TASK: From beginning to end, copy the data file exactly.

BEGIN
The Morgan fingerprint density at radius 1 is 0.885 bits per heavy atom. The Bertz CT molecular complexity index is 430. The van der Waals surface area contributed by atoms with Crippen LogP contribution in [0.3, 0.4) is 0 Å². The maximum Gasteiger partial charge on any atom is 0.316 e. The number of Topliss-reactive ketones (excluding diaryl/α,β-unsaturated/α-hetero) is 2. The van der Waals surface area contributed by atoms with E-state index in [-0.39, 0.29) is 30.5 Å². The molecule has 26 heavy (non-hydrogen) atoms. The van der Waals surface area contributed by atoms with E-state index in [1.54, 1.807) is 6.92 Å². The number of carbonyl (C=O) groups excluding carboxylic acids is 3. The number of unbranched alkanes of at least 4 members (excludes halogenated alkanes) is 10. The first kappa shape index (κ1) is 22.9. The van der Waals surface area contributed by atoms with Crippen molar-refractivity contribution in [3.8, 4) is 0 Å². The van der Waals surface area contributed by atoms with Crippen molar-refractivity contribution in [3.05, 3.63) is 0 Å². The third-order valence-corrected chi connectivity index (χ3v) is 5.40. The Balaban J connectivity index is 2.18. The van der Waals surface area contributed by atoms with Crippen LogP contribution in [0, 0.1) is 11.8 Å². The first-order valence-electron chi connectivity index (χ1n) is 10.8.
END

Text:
The Morgan fingerprint density at radius 1 is 0.885 bits per heavy atom. The Bertz CT molecular complexity index is 430. The van der Waals surface area contributed by atoms with Crippen LogP contribution in [0.3, 0.4) is 0 Å². The maximum Gasteiger partial charge on any atom is 0.316 e. The number of Topliss-reactive ketones (excluding diaryl/α,β-unsaturated/α-hetero) is 2. The van der Waals surface area contributed by atoms with E-state index in [-0.39, 0.29) is 30.5 Å². The molecule has 26 heavy (non-hydrogen) atoms. The van der Waals surface area contributed by atoms with E-state index in [1.54, 1.807) is 6.92 Å². The number of carbonyl (C=O) groups excluding carboxylic acids is 3. The number of unbranched alkanes of at least 4 members (excludes halogenated alkanes) is 10. The first kappa shape index (κ1) is 22.9. The van der Waals surface area contributed by atoms with Crippen molar-refractivity contribution in [3.8, 4) is 0 Å². The van der Waals surface area contributed by atoms with Crippen molar-refractivity contribution in [3.05, 3.63) is 0 Å². The third-order valence-corrected chi connectivity index (χ3v) is 5.40. The Balaban J connectivity index is 2.18. The van der Waals surface area contributed by atoms with Crippen LogP contribution in [0, 0.1) is 11.8 Å². The first-order valence-electron chi connectivity index (χ1n) is 10.8.